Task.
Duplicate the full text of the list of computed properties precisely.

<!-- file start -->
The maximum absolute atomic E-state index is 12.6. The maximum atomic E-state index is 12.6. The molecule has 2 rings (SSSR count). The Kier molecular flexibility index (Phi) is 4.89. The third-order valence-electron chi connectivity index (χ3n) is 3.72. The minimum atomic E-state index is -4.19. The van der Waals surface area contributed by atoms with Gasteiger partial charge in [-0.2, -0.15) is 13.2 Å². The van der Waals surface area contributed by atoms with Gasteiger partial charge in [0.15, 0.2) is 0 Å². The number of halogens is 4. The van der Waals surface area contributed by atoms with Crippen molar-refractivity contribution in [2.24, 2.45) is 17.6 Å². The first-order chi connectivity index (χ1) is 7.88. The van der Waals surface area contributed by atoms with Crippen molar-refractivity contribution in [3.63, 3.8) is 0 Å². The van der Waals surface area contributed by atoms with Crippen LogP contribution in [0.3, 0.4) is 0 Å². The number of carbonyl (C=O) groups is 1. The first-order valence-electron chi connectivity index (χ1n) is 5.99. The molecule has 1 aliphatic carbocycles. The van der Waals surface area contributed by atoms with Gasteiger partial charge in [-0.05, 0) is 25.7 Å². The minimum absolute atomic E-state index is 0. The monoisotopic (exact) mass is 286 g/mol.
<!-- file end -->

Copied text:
The maximum absolute atomic E-state index is 12.6. The maximum atomic E-state index is 12.6. The molecule has 2 rings (SSSR count). The Kier molecular flexibility index (Phi) is 4.89. The third-order valence-electron chi connectivity index (χ3n) is 3.72. The minimum atomic E-state index is -4.19. The van der Waals surface area contributed by atoms with Gasteiger partial charge in [-0.2, -0.15) is 13.2 Å². The van der Waals surface area contributed by atoms with Gasteiger partial charge in [0.15, 0.2) is 0 Å². The number of halogens is 4. The van der Waals surface area contributed by atoms with Crippen molar-refractivity contribution in [2.24, 2.45) is 17.6 Å². The first-order chi connectivity index (χ1) is 7.88. The van der Waals surface area contributed by atoms with Crippen molar-refractivity contribution in [3.63, 3.8) is 0 Å². The van der Waals surface area contributed by atoms with Crippen LogP contribution in [0.3, 0.4) is 0 Å². The number of carbonyl (C=O) groups is 1. The first-order valence-electron chi connectivity index (χ1n) is 5.99. The molecule has 1 aliphatic carbocycles. The van der Waals surface area contributed by atoms with Gasteiger partial charge in [-0.05, 0) is 25.7 Å². The minimum absolute atomic E-state index is 0. The monoisotopic (exact) mass is 286 g/mol.